Report on Loloru (Papua New Guinea) — August 1995
Bulletin of the Global Volcanism Network, vol. 20, no. 8 (August 1995)
Managing Editor: Richard Wunderman.
Loloru (Papua New Guinea) Weak to moderate steaming, but sublimate deposits in possible decline
Please cite this report as:
Global Volcanism Program, 1995. Report on Loloru (Papua New Guinea) (Wunderman, R., ed.). Bulletin of the Global Volcanism Network, 20:8. Smithsonian Institution. https://doi.org/10.5479/si.GVP.BGVN199508-255030.
Papua New Guinea
6.52°S, 155.62°E; summit elev. 1887 m
All times are local (unless otherwise noted)
An aerial inspection took place after the 16 August, M 7.8 earthquake 200 km to the NW. Weak-to-moderate, white vapor emissions were observed from the main fumarole field in a valley on the N flank of the summit lava dome. Sublimate deposits in the valley appeared to be less extensive than when last inspected in 1989. The lake at Loloru's summit appeared normal. There was no discoloration of lake water and the level of water appeared to be unchanged.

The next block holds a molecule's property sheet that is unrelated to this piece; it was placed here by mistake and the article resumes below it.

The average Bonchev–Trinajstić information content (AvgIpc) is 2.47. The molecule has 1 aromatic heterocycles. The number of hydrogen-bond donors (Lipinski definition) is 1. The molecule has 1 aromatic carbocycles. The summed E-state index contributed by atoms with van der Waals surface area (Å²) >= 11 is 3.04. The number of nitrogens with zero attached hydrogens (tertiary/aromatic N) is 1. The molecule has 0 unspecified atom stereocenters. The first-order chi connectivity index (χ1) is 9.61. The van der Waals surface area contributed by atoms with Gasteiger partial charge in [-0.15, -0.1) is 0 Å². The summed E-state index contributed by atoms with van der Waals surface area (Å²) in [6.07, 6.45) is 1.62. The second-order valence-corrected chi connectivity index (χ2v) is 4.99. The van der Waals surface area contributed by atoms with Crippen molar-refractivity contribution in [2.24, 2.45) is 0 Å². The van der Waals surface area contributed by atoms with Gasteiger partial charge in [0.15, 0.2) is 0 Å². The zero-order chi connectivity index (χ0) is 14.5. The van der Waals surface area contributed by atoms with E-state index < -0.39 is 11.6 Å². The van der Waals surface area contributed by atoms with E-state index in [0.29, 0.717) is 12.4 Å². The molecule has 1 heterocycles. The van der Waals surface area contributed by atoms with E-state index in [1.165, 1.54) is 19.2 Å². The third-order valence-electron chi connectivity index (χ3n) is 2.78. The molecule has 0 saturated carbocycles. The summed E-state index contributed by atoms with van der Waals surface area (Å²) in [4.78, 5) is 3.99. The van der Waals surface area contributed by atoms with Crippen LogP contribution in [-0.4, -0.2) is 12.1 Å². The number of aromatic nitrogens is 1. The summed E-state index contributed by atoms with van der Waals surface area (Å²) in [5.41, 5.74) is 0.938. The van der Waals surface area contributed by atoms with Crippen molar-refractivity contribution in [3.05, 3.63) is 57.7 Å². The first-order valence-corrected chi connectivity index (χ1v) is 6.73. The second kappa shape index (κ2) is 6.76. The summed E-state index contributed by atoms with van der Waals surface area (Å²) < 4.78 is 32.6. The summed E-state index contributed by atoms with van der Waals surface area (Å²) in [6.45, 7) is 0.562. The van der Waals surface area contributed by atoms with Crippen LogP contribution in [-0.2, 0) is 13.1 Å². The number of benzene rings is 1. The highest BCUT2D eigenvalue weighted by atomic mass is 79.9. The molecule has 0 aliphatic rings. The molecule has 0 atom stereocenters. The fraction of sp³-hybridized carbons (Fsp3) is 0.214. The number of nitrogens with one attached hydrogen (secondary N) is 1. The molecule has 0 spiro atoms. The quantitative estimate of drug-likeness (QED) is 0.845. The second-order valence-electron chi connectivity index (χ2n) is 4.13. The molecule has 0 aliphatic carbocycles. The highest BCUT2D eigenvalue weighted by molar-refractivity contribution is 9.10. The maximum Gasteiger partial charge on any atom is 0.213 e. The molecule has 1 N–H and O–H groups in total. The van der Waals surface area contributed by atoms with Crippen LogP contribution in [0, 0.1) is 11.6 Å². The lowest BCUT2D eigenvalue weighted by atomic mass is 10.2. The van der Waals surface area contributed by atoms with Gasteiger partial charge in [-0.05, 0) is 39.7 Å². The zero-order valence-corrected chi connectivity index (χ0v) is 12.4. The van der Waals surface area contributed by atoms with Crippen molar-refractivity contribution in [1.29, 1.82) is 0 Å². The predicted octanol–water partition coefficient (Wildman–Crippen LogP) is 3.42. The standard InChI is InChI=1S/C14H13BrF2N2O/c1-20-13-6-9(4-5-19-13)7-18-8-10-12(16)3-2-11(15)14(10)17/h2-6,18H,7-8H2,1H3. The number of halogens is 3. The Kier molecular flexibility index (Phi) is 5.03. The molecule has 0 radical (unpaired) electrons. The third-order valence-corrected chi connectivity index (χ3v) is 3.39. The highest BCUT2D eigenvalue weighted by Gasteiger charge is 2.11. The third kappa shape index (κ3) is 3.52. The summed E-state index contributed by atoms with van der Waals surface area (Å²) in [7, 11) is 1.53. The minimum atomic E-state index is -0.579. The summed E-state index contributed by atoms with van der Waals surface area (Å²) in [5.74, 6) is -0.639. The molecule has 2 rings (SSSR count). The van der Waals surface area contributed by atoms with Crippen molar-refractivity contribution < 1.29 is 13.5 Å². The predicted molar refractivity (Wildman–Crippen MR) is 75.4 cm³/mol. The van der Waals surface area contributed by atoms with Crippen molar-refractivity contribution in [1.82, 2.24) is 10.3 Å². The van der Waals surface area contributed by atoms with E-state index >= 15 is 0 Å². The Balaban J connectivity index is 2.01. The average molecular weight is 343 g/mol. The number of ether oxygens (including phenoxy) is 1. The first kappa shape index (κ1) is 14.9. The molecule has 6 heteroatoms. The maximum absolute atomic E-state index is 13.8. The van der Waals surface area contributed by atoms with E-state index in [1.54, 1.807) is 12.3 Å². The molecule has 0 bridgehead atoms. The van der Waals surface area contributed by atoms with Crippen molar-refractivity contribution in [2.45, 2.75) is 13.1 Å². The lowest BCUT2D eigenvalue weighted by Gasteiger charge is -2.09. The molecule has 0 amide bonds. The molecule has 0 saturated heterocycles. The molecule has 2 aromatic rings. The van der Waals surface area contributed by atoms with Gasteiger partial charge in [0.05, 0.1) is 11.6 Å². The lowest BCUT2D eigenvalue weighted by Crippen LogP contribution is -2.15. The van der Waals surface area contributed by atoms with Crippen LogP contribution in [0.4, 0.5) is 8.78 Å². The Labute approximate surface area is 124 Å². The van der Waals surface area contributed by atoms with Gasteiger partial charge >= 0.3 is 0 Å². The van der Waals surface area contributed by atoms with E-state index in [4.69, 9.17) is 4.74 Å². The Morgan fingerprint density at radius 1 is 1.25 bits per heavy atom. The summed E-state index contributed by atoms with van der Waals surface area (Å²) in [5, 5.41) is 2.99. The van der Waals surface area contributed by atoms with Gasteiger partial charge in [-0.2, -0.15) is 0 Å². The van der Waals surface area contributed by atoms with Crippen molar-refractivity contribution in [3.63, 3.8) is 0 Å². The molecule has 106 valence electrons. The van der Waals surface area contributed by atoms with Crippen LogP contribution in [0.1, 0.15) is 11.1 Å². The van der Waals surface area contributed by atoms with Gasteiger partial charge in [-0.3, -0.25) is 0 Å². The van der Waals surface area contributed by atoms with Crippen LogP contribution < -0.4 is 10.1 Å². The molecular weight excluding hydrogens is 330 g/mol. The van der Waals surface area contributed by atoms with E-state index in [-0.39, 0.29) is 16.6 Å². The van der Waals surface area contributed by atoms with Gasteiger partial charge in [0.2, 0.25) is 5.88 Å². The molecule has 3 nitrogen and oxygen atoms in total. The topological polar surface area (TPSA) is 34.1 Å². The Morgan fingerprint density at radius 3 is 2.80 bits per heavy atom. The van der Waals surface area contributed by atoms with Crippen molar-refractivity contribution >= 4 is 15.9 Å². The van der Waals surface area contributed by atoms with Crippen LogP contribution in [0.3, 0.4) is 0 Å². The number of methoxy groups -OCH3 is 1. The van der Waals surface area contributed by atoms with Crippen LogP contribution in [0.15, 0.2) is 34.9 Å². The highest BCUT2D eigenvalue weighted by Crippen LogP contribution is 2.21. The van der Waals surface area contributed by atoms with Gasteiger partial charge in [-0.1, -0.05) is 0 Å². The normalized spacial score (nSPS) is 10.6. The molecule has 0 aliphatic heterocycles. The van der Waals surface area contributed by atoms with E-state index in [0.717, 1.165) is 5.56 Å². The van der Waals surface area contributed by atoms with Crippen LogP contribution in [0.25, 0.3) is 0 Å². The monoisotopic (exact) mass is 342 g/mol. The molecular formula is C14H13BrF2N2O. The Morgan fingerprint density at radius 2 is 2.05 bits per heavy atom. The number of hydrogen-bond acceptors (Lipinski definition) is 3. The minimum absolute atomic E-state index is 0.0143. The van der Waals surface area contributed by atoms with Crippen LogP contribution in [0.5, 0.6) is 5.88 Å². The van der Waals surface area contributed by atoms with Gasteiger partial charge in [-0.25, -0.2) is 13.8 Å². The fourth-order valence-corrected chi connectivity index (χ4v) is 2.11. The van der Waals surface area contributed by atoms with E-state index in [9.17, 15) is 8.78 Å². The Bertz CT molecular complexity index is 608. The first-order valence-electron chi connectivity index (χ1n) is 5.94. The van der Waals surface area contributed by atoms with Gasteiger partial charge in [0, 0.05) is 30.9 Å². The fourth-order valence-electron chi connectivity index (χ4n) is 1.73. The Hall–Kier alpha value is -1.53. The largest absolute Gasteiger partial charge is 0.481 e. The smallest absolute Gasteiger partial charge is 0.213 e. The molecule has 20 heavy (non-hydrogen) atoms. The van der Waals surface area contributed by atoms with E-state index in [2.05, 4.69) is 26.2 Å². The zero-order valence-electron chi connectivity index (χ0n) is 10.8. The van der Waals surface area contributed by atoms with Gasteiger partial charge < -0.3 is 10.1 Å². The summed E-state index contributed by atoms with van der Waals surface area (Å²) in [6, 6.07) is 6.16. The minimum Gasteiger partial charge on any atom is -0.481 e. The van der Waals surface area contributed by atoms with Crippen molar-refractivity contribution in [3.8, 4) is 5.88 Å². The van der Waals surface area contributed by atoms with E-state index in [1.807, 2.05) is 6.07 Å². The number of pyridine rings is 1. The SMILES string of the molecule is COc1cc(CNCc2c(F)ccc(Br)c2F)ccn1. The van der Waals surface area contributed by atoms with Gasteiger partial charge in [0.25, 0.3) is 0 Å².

Geologic Background. Loloru, the SE-most volcano on Bougainville Island, is the source of a broad ignimbrite apron that covers much of the southern part of the island. The summit consists of two nested calderas, and a forested andesitic lava dome that restricts a crescent-shaped lake to the eastern side of the younger caldera. The smooth flanks of the pyroclastic shield are dissected by radiating deep valleys. A pristine lava flow occurs on the SE flank. Loloru is constructed within the 10 x 15 km Pleistocene Laluai caldera. The topographically higher Taroka group of volcanoes to the NW and the Takuan group to the north also were constructed within the caldera and served to deflect the bulk of Loloru ignimbrites to the south. The most recent of several major Holocene explosive eruptions at Loloru took place about 3000 years ago.
Information Contacts: Patrice de Saint-Ours and Ben Talai, RVO.